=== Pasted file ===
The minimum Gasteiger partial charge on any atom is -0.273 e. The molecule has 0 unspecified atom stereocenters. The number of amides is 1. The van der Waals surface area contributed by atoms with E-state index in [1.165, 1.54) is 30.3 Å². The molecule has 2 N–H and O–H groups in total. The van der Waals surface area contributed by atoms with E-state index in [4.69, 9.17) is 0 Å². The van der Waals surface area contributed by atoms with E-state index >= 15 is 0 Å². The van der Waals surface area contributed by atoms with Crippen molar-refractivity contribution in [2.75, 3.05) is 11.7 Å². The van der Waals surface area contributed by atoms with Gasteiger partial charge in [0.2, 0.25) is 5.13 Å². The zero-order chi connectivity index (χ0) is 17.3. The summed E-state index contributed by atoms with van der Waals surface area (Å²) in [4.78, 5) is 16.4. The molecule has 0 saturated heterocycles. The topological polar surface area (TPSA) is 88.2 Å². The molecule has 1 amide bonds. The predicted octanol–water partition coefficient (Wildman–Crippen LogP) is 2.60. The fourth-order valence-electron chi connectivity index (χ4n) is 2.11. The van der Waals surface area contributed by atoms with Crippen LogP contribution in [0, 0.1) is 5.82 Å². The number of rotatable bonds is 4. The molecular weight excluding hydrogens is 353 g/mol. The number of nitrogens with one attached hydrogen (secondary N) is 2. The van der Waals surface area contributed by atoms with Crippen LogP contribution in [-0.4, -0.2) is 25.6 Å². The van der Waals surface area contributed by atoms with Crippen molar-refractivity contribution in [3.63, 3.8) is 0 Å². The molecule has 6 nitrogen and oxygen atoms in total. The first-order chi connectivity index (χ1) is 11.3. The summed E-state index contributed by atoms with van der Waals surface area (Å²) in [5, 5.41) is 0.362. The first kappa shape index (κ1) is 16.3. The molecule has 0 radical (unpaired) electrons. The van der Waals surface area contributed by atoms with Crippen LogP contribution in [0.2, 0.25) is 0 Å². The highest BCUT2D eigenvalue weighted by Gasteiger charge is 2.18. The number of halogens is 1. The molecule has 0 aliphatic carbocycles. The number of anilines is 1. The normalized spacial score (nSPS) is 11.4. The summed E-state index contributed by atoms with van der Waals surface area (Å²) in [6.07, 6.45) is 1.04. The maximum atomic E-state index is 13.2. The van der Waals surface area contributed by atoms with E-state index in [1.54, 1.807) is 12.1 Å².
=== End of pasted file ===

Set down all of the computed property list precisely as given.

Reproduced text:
The minimum Gasteiger partial charge on any atom is -0.273 e. The molecule has 0 unspecified atom stereocenters. The number of amides is 1. The van der Waals surface area contributed by atoms with E-state index in [1.165, 1.54) is 30.3 Å². The molecule has 2 N–H and O–H groups in total. The van der Waals surface area contributed by atoms with E-state index in [4.69, 9.17) is 0 Å². The van der Waals surface area contributed by atoms with E-state index >= 15 is 0 Å². The van der Waals surface area contributed by atoms with Crippen molar-refractivity contribution in [2.75, 3.05) is 11.7 Å². The van der Waals surface area contributed by atoms with Gasteiger partial charge in [0.2, 0.25) is 5.13 Å². The zero-order chi connectivity index (χ0) is 17.3. The summed E-state index contributed by atoms with van der Waals surface area (Å²) in [4.78, 5) is 16.4. The molecule has 0 saturated heterocycles. The topological polar surface area (TPSA) is 88.2 Å². The molecule has 1 amide bonds. The predicted octanol–water partition coefficient (Wildman–Crippen LogP) is 2.60. The fourth-order valence-electron chi connectivity index (χ4n) is 2.11. The van der Waals surface area contributed by atoms with Crippen LogP contribution in [0, 0.1) is 5.82 Å². The number of rotatable bonds is 4. The molecular weight excluding hydrogens is 353 g/mol. The number of nitrogens with one attached hydrogen (secondary N) is 2. The van der Waals surface area contributed by atoms with Crippen LogP contribution in [-0.4, -0.2) is 25.6 Å². The van der Waals surface area contributed by atoms with Crippen molar-refractivity contribution in [3.63, 3.8) is 0 Å². The molecule has 6 nitrogen and oxygen atoms in total. The first-order chi connectivity index (χ1) is 11.3. The summed E-state index contributed by atoms with van der Waals surface area (Å²) in [5, 5.41) is 0.362. The first kappa shape index (κ1) is 16.3. The molecule has 0 radical (unpaired) electrons. The van der Waals surface area contributed by atoms with Crippen LogP contribution in [0.2, 0.25) is 0 Å². The highest BCUT2D eigenvalue weighted by Gasteiger charge is 2.18. The number of halogens is 1. The molecule has 0 aliphatic carbocycles. The number of anilines is 1. The normalized spacial score (nSPS) is 11.4. The summed E-state index contributed by atoms with van der Waals surface area (Å²) in [6.07, 6.45) is 1.04. The maximum atomic E-state index is 13.2. The van der Waals surface area contributed by atoms with E-state index in [1.54, 1.807) is 12.1 Å².